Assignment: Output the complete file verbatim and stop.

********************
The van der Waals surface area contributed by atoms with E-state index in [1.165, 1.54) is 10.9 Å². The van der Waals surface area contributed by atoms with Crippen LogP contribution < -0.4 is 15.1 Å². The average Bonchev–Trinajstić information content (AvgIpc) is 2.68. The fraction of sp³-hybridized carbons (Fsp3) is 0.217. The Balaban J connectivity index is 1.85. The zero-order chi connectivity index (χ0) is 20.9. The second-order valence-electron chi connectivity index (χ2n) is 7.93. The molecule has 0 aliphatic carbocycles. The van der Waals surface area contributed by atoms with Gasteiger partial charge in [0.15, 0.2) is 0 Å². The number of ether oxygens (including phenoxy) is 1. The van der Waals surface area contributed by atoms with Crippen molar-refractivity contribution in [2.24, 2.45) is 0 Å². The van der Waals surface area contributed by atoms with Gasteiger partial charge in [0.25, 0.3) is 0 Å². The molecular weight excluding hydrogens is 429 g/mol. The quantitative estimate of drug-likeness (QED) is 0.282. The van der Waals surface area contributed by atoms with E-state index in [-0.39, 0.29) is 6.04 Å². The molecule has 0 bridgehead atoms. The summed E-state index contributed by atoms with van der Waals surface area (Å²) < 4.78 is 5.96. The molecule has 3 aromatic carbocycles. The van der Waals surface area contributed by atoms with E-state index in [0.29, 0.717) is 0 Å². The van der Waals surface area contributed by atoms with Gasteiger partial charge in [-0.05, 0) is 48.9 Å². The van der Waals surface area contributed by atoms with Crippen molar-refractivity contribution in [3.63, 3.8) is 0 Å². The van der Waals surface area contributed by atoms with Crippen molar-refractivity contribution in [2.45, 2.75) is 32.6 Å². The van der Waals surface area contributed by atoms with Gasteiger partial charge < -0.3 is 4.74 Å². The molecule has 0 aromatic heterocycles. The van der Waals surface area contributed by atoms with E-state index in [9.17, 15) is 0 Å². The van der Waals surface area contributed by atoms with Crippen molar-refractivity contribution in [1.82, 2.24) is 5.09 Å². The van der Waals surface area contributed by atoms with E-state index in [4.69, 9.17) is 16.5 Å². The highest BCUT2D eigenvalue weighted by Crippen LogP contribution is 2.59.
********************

The van der Waals surface area contributed by atoms with E-state index in [1.165, 1.54) is 10.9 Å². The van der Waals surface area contributed by atoms with Crippen LogP contribution < -0.4 is 15.1 Å². The average Bonchev–Trinajstić information content (AvgIpc) is 2.68. The fraction of sp³-hybridized carbons (Fsp3) is 0.217. The Balaban J connectivity index is 1.85. The zero-order chi connectivity index (χ0) is 20.9. The second-order valence-electron chi connectivity index (χ2n) is 7.93. The molecule has 0 aliphatic carbocycles. The van der Waals surface area contributed by atoms with Gasteiger partial charge in [0.15, 0.2) is 0 Å². The number of ether oxygens (including phenoxy) is 1. The van der Waals surface area contributed by atoms with Crippen molar-refractivity contribution in [2.24, 2.45) is 0 Å². The van der Waals surface area contributed by atoms with Gasteiger partial charge in [0.25, 0.3) is 0 Å². The molecular weight excluding hydrogens is 429 g/mol. The quantitative estimate of drug-likeness (QED) is 0.282. The van der Waals surface area contributed by atoms with E-state index in [-0.39, 0.29) is 6.04 Å². The molecule has 0 bridgehead atoms. The summed E-state index contributed by atoms with van der Waals surface area (Å²) < 4.78 is 5.96. The molecule has 3 aromatic carbocycles. The van der Waals surface area contributed by atoms with E-state index in [0.29, 0.717) is 0 Å². The van der Waals surface area contributed by atoms with Gasteiger partial charge in [-0.05, 0) is 48.9 Å². The van der Waals surface area contributed by atoms with Crippen molar-refractivity contribution in [3.63, 3.8) is 0 Å². The van der Waals surface area contributed by atoms with Crippen molar-refractivity contribution in [2.45, 2.75) is 32.6 Å². The van der Waals surface area contributed by atoms with Gasteiger partial charge < -0.3 is 4.74 Å². The molecule has 0 aromatic heterocycles. The van der Waals surface area contributed by atoms with E-state index in [9.17, 15) is 0 Å². The van der Waals surface area contributed by atoms with Crippen molar-refractivity contribution in [1.82, 2.24) is 5.09 Å². The van der Waals surface area contributed by atoms with E-state index in [4.69, 9.17) is 16.5 Å². The highest BCUT2D eigenvalue weighted by Crippen LogP contribution is 2.59.